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Apparently where you live and how much you make DOES influence how much mercury women contain in their systems. If you're in the Northeast, look out, because you are among the highest in the nation with one in five women of child-bearing age having enough metal in their blood to affect their fetus. Women in the Midwest fared the best with only 3% showing dangerous levels of mercury in their blood.
Location has a lot to do with incidence, the study shows, as the closer you are to a coastline the more likely you are to eat fish, which is an easy source of mercury. 16% of coastal women exceed the "safety limit" while only 6% of inland ladies did. In addition, women who make more tend to also have elevated levels of mercury in their system, most likely because they are able to afford higher-grade fish like swordfish or high-grade tuna which tend to be more contaminated.
To Eat Fish or Not to Eat Fish?
Depends upon who you ask. The National Fisheries Institute, the Food & Drug Administration and the National Academies of Science all conclude that Americans need to eat more fish and that warning women about eating seafood will scare them away from eating fish. Studies done by the US Environmental Protection Agency (EPA), on the other hand, show that in fact women are just getting smarter about which fish to eat. This is not always easy to do as the EPA/FDA fish advisories warn about some fish but are silent on others which carry high levels of mercury such as "grouper, orange roughy, Chilean sea bass and marlin." Several states and supermarkets are now posting warnings about which fish to avoid.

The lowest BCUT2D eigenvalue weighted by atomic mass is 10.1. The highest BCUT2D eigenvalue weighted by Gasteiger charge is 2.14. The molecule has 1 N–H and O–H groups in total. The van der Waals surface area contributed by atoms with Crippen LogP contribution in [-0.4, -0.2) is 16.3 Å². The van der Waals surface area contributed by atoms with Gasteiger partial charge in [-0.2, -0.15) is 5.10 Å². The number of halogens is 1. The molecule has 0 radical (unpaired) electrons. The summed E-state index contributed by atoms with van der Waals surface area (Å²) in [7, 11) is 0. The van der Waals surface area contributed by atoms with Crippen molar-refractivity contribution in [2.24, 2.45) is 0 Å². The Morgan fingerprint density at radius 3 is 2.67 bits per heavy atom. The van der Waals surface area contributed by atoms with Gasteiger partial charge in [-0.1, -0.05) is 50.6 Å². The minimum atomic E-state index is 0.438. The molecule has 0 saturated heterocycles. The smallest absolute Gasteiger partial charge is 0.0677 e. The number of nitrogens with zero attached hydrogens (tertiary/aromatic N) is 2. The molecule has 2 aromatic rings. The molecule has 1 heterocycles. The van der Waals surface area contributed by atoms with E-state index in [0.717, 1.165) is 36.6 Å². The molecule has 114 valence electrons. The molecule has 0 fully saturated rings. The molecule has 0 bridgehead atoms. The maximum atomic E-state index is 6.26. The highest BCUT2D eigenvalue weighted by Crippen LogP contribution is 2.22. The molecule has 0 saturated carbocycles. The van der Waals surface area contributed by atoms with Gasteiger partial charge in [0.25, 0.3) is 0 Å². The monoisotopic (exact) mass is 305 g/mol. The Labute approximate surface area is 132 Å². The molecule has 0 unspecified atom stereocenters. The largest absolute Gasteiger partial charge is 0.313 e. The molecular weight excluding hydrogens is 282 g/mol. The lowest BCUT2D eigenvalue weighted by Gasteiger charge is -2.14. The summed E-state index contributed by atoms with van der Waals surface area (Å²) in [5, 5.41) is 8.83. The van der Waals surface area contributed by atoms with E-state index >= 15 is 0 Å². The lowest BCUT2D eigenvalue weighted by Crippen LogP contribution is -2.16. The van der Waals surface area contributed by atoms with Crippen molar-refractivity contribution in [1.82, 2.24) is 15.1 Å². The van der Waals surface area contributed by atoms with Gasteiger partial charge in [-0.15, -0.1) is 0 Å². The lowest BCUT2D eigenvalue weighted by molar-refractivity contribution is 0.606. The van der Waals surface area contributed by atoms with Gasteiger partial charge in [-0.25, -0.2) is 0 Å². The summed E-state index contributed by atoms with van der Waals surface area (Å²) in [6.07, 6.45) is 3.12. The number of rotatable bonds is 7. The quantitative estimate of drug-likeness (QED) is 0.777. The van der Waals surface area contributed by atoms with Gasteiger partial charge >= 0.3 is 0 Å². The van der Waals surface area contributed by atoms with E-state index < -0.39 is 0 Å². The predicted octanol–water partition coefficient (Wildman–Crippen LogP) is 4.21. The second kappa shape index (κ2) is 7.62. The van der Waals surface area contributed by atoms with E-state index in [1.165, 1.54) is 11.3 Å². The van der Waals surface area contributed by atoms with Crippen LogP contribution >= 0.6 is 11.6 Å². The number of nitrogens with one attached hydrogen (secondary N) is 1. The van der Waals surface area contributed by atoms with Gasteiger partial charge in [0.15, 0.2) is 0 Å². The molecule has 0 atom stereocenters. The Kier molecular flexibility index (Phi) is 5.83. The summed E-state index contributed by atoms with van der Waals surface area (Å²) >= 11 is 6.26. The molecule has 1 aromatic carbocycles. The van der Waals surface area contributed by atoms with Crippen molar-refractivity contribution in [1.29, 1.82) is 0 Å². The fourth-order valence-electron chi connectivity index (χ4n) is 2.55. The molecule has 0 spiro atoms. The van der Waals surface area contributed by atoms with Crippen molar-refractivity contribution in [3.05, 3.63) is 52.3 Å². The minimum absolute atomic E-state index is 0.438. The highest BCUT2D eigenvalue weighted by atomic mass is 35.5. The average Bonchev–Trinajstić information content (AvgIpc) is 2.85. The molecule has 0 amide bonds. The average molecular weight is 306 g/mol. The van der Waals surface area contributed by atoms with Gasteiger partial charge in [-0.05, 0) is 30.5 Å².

Cooking fish does not remove mercury and studies have shown that while American water bodies do have mercury the levels are not high enough to cause contamination from drinking water. Chlorine plants and coal-fired power plants both emit mercury, which then falls into lakes and rivers where fish consume it and when you consume the fish the mercury makes its way into your body.
This study was funded by the EPA and conducted on blood samples and fish consumption information collected by the Center for Disease Control and Prevention and posted on the National Institutes of Health website.
For more information check out the Chicago Tribune which has done a series of articles on the confusion behind mercury contamination labeling, which fish to avoid and how to minimize risks from mercury.::Chicago Tribune
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